Originally published April 9 2011
Seventy-five percent of prostate cancer cases treated with aggressive drugs and surgery -- even when it's useless to do so
by David Gutierrez, staff writer
(NaturalNews) More than 75 percent of men diagnosed with prostate cancer are treated aggressively, even though most prostate cancers are slow-growing and will never pose a risk to a man's life, according to a study conducted by researchers from The Cancer Institute of New Jersey and UMDNJ-Robert Wood Johnson Medical School, and published in the Archives of Internal Medicine.
"There's no question there is a problem of overtreatment of prostate cancer," said Matthew Cooperberg of the University of San Francisco, who was not involved in the study.
Researchers examined data from 16 tumor registries covering roughly 26 percent of the U.S. population and found records from 124,000 men diagnosed with prostate cancer between 2004 and 2006. They found that even in men with low levels of prostate specific antigen (PSA), indicating a low-risk cancer, aggressive treatments were pursued more than 75 percent of the time.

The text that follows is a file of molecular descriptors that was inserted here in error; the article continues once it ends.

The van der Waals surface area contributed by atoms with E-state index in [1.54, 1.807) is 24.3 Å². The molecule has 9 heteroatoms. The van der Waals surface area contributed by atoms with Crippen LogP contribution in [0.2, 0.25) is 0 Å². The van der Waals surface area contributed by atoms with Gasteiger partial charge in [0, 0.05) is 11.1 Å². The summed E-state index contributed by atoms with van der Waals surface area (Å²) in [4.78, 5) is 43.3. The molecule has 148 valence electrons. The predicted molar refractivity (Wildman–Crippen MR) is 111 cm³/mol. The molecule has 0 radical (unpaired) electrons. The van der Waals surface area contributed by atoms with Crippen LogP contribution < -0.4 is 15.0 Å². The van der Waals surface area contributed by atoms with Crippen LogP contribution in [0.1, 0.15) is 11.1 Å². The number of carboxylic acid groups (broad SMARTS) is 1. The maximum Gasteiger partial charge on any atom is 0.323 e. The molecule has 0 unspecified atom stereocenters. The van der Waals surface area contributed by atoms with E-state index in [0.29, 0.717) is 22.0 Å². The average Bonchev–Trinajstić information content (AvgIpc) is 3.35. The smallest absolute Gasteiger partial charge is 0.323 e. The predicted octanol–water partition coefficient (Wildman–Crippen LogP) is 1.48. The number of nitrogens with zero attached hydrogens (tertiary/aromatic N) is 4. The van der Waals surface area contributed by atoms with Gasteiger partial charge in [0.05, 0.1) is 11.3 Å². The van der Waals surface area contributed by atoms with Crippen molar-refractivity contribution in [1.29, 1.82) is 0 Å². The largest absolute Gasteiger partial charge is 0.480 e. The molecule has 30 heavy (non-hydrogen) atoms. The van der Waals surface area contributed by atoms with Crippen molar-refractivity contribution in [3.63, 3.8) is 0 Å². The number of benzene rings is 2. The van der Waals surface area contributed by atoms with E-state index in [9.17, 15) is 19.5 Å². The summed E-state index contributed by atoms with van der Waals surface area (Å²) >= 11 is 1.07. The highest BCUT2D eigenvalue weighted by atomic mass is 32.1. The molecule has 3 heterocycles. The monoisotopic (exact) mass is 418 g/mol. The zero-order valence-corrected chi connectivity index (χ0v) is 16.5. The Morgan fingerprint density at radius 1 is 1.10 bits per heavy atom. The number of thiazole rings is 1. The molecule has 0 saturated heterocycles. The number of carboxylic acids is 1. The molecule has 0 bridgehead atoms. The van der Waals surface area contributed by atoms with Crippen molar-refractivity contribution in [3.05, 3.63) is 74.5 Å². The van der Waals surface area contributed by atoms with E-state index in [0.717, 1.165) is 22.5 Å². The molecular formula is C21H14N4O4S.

Part of the problem, experts say, is the lack of a reliable way to predict the progression of prostate cancer.
"This article is saying that PSA when used alone as a screening tool will tend to uncover many cancers that are harmless and do not need to be treated," said Stuart Holden of Cedars-Sinai Medical Center, who was not involved in the study. "However, it will also discover some that do need to be treated."
In an accompanying commentary, two other scientists suggest a strategy of "active surveillance" rather than aggressive treatment, consisting of close monitoring of prostate tumors and only initiating treatment if the cancer worsens.
All three major prostate cancer treatments -- drugs, radiation and surgery -- carry a serious risk of major side effects, including impotence and incontinence. For instance, in the book Bottom Line's Health Breakthroughs 2007 Bottom Line Health addresses the risks and benefits of surgery: "The most common treatment for prostate cancer is removal of the prostate gland, but clinical studies show that the operation is of little benefit to men who have a life expectancy of 10 years or less because the cancer grows very slowly. This means that most men older than 75 have nothing to gain."
Sources for this story include: http://www.webmd.com/prostate-cancer/news/20....
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